During the next half hour, Nancy Witter kept the laughs coming. The audience learned that she’s 50, enjoys a drink, and recently married a man who is 60. She spoke of her mother who drank vodka, even when nursing, and consequently, "I had my first White Russian when I was four hours old." She blames her battle with the bulge on having an "insatiable appetite, slow metabolism, and yeast infection." As for anyone who wears a size 2, she said, "I could cook you, eat you, and still be hungry."

Sherry Davey’s comedy was the edgiest. She skewered the overuse of prescription medicine for children: "...dispensing Benadryl for hay fever in February?" She referenced the Inauguration and poked fun at President Obama’s dancing style. Her rift about the stereotypical foibles of husbands had the women in hysterics. "I look forward to being a widow: the thank you cards are already written." Following her set, all three women took the stage, swapping banter and jokes. Nancy Witter said, "An Irishman walks out of a bar. Well, it could happen!"

These three mamas met when they competed in Nick at Nite’s Search for America’s Funniest Mom and became finalists, beating out over 1000 hopefuls. They’re worthy of a return booking at CityStage.

January 16, 2009

Dying City

Hartford Stage, Hartford
through February 8, 2009
Donna Bailey-Thompson

A spirited discussion among strangers following the play demonstrated that the advance publicity description of "Dying City" remained accurate even after the play had ended: the "mystery drama" generated more questions than it answered. From the tension-filled disjointed dialog of the opening scenes through switchbacks in time and attitude, the story line resembled the stop and go rewinding of a ball of yarn. Unlike the unfolding of a linear plot, "Dying City" demands unbroken attention while it parries, thrusts, twists and dodges. If playwright Christopher Shinn’s intent was to mimic dysfunctional behavior spawned by the family of origin, this Pulitzer Prize-nominated play scores.

Simply stated, Peter (Ryan King) is a self-absorbed actor chasing love while his twin brother, Craig (Ryan King), a soldier bound for Iraq, can’t accept the love given to him by his wife, Kelly (Diane Davis), a psychotherapist whose compassionate beliefs are ridiculed. Their interlocking personal dramas are played out within a setting, designed by Wilson Chin, that reflects their circumscribed characters – a boxy greatroom (perhaps a loft) that contains utilitarian kitchen counters and a living area dominated by a massive, multi-paned cantilevered window that frames the silhouetted cityscape of New York. The decor is stark, almost sterile, appropriate for the walking wounded.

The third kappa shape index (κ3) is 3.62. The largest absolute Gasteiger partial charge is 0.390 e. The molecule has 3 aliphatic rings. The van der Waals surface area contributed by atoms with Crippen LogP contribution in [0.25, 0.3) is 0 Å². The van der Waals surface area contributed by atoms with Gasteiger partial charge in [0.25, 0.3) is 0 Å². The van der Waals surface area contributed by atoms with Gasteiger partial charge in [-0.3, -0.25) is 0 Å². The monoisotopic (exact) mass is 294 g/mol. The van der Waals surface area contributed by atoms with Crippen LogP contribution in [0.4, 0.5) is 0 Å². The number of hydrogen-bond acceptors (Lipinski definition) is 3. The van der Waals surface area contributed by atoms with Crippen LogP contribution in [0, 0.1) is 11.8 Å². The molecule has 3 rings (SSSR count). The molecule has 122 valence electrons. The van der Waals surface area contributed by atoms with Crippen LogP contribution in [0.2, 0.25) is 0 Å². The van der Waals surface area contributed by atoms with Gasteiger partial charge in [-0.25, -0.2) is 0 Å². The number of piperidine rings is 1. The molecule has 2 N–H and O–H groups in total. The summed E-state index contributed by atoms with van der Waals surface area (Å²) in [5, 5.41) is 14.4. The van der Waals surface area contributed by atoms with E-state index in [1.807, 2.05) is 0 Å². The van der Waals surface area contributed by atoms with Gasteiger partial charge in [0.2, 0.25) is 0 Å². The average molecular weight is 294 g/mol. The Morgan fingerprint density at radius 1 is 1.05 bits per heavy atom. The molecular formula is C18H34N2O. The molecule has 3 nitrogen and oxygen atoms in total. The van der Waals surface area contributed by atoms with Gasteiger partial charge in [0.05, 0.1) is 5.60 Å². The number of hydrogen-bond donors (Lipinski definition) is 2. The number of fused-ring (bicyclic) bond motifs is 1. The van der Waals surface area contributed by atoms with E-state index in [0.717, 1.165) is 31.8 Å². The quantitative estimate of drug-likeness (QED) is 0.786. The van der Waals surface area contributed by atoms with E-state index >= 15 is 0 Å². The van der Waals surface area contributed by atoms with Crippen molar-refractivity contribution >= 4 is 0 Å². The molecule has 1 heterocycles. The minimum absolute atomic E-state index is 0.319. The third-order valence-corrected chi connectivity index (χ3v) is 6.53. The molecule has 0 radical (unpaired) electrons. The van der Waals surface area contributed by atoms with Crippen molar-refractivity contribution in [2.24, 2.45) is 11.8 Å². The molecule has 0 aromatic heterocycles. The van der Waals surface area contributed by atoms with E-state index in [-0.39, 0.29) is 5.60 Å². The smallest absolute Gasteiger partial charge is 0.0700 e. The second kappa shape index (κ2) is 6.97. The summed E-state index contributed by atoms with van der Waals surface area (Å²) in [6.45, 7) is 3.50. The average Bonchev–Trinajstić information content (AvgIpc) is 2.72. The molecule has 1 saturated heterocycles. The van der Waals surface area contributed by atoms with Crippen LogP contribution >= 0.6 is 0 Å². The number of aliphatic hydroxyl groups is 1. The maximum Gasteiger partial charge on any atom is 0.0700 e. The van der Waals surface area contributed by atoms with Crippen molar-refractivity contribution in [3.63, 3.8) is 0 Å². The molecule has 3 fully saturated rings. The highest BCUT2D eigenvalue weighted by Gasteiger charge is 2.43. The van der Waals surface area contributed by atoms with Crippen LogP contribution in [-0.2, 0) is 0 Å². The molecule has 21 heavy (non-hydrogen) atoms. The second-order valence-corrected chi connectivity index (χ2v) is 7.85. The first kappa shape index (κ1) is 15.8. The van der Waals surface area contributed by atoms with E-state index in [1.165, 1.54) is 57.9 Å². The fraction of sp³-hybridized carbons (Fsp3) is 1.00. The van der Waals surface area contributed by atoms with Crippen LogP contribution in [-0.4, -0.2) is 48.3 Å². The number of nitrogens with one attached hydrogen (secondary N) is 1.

Director Maxwell Williams keeps the brothers’ flawed emotional development teetering on the edge of awakening while simultaneously maintaining Kelly awhirl within bewilderment. Alejo Vietti’s clever costume designs double as calendar clocks which help the audience keep track of time and year.

Actors Davis and King (and King) are well cast. As twenty-somethings, they contend with ongoing international instability personified by the Iraq debacle. While macho Craig champions a shooting war, his gay twin’s mouth unleashes supposedly innocuous words that give new meaning to dying by a thousand cuts. Davis, as their verbal punching bag, strives to discover the origin of the brothers’ anger.

Perhaps the best way to "get" the allegorical "Dying City" is to see it twice.

January 14, 2009

Avenue Q

The Bushnell, Hartford
through January 18, 2009
Donna Bailey-Thompson

A possible subtitle for "Avenue Q" could be "Political Correctness Takes a Holiday". Consider what is spoofed: higher education, racism, homosexuality, pornography, not wearing underwear, noisy copulation, enjoying others misfortune, religion, all done with catchy tunes, appropriate choreography, and sassy dialogue performed by an impressively skilled, energetic cast. The production lives up to its billing: hilarious, infectious, subversive.

The Bushnell advises that "due to adult situations (like full-puppet nudity), 'Avenue Q' may be inappropriate for kids under 13." Oh, you think? How about, "Parental discretion is advised." Sesame Street-inspired hand puppets are manipulated by the human actors. All – actors and puppets – are portraying adults, not kids.

The setting is a seedy borough somewhere in New York City where grime-covered tenements provide shelter for folks just a paycheck away from living on the street. Princeton complains that his B.A. in English is not an automatic ticket to being hired. Because "Avenue Q" is a multi-tuneful musical (21 songs plus 4 reprises), Princeton and his neighbors describe their woes in "It Sucks to Be Me." By a few numbers later, they’re on a roll and rock sensibilities with "Everyone’s a Little Bit Racist" which includes the admonition to relax, forget about being P.C. Before there’s time to recover, Trekkie Monster, is declaring, "The Internet Is for Porn." The audience is whooping. In short order, the laughing borders on hysteria as two puppets enjoy simulated sex while the cast sings, "You Can Be as Loud as the Hell You Want (When You’re Makin’ Love)". Halfway through Act II, there’s an upbeat serenade lauding the wickedly satisfactory feelings inherent within "Schadenfreude."